looking-glasses, scraps of gilding and gay colours, were confined, on
this night, to one room - that smaller room within the rest, just now
enumerated. Seen from the hall, where a lamp was feebly burning,
through the dark perspective of open doors, it looked as shining and
precious as a gem. In the heart of its radiance sat a beautiful woman
She was alone. The same defiant, scornful woman still. The cheek a
little worn, the eye a little larger in appearance, and more lustrous,
but the haughty bearing just the same. No shame upon her brow; no late
repentance bending her disdainful neck. Imperious and stately yet, and
yet regardless of herself and of all else, she sat wIth her dark eyes
cast down, waiting for someone.
No book, no work, no occupation of any kind but her own thought,
beguiled the tardy time. Some purpose, strong enough to fill up any
pause, possessed her. With her lips pressed together, and quivering if
for a moment she released them from her control; with her nostril
inflated; her hands clasped in one another; and her purpose swelling
in her breast; she sat, and waited.
At the sound of a key in the outer door, and a footstep in the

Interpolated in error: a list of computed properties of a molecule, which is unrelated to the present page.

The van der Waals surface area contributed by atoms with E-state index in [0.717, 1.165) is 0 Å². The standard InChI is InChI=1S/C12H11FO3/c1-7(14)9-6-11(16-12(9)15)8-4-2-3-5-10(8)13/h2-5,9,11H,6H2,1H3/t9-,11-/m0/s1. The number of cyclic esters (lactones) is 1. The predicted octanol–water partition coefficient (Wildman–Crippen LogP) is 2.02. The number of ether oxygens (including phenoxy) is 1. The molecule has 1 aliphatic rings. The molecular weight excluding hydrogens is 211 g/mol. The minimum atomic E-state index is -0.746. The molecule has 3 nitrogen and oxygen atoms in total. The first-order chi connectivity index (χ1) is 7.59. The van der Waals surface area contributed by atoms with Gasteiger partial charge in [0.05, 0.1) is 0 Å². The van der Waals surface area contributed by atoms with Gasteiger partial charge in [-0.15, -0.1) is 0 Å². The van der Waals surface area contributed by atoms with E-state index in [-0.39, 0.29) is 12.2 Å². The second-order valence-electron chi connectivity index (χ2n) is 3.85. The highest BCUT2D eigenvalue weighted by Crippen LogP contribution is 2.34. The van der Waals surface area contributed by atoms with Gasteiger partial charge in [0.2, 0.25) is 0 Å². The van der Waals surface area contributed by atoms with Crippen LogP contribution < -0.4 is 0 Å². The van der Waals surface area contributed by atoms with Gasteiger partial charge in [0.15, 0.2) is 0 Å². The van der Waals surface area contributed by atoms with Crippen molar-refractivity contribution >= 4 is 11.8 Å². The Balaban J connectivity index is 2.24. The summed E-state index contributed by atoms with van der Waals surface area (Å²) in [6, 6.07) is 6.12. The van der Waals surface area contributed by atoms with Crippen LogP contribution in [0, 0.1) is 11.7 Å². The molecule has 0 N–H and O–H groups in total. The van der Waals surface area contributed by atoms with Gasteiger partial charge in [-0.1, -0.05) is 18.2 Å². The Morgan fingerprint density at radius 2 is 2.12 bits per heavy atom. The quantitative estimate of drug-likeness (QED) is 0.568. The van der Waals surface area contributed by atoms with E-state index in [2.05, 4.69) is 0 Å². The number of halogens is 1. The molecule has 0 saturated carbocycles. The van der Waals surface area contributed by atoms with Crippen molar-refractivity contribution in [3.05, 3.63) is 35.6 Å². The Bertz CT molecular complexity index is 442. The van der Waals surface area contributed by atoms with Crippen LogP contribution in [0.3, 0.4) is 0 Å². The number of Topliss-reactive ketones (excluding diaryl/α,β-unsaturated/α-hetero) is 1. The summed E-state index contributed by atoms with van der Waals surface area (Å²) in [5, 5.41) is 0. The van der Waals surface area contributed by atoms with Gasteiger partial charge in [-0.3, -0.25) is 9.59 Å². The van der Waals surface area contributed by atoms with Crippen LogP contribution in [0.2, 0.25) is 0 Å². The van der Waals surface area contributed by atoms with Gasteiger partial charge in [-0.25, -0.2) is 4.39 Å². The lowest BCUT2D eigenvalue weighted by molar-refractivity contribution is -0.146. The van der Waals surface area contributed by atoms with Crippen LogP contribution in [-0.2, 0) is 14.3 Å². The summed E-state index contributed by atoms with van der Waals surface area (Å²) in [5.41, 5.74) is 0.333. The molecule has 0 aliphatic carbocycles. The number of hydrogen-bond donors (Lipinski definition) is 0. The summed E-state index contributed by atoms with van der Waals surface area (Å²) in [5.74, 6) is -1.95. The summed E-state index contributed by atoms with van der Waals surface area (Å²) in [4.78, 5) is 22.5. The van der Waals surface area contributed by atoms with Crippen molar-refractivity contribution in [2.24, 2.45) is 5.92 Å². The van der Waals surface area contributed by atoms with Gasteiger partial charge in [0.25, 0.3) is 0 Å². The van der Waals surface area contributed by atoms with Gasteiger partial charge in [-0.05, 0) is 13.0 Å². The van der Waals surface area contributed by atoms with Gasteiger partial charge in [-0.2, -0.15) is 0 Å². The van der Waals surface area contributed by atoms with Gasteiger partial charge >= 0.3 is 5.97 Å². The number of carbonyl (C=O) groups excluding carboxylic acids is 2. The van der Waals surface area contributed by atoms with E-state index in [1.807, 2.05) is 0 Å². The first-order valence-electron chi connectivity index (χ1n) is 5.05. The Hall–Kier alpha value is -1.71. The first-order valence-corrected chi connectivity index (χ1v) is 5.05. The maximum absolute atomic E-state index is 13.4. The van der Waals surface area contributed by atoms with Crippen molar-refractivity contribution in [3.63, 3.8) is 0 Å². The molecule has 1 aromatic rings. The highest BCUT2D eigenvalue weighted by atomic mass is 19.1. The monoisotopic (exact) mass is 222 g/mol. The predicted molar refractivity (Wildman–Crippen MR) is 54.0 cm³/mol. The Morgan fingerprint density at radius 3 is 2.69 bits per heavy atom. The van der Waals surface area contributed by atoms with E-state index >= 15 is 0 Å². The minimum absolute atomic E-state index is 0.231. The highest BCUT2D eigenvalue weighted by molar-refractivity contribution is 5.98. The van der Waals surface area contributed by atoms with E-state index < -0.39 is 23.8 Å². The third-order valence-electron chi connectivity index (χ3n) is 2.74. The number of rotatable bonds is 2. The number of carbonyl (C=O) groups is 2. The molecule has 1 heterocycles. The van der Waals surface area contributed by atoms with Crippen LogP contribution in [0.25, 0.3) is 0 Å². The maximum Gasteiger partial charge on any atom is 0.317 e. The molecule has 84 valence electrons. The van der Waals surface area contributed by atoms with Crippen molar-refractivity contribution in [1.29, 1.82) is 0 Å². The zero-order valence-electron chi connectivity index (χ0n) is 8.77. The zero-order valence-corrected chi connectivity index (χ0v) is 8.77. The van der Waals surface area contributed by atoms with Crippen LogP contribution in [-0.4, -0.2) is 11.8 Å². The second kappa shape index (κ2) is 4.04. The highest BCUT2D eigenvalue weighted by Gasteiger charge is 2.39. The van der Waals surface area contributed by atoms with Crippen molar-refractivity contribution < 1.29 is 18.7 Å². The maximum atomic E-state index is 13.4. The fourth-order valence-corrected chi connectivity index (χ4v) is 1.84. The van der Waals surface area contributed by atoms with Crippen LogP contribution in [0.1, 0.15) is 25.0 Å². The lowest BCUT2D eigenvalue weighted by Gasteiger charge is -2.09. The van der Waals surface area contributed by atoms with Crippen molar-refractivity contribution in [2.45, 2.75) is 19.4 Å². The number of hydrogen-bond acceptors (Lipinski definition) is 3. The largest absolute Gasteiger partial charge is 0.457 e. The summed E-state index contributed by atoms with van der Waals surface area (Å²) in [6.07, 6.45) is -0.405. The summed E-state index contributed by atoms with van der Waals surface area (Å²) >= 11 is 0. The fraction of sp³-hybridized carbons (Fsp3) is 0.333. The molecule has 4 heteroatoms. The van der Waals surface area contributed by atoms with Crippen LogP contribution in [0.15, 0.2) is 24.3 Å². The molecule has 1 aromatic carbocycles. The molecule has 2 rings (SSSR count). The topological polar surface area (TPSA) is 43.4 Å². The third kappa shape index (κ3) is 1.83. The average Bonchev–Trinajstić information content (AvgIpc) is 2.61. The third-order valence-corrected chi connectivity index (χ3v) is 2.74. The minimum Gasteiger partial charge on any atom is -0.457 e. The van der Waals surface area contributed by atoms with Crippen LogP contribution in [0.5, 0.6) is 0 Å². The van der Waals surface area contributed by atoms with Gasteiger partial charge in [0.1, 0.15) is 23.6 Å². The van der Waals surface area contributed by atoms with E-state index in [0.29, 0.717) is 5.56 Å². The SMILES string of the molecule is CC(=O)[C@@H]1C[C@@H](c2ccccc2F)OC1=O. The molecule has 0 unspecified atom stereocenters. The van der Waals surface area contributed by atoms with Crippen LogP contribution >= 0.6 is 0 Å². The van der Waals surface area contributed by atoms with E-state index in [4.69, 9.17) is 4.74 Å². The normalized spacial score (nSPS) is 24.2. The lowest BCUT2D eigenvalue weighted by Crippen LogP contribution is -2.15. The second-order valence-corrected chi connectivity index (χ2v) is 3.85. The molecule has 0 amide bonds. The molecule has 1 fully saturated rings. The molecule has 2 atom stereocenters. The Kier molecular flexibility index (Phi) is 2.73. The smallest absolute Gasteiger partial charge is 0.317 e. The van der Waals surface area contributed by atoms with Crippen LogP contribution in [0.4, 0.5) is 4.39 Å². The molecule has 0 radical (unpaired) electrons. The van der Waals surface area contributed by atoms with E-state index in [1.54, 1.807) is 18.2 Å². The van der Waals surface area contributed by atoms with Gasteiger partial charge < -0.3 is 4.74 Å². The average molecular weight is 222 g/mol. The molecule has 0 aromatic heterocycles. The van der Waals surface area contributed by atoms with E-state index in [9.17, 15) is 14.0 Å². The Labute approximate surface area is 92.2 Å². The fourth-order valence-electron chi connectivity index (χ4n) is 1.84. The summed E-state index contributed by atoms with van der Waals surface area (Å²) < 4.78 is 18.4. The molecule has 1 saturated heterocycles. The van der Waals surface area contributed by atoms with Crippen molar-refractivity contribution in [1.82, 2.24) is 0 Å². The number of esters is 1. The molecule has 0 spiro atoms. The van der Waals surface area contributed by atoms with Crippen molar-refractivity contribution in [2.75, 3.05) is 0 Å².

hall, she started up, and cried 'Who's that?' The answer was in
French, and two men came in with jingling trays, to make preparation
'Who had bade them to do so?' she asked.
'Monsieur had commanded it, when it was his pleasure to take the
apartment. Monsieur had said, when he stayed there for an hour, en
route, and left the letter for Madame - Madame had received it
'A thousand pardons! The sudden apprehension that it might have
been forgotten had struck hIm;' a bald man, with a large beard from a
neighbouring restaurant; 'with despair! Monsieur had said that supper
was to be ready at that hour: also that he had forewarned Madame of
the commands he had given, in his letter. Monsieur had done the Golden
Head the honour to request that the supper should be choice and
delicate. Monsieur would find that his confidence in the Golden Head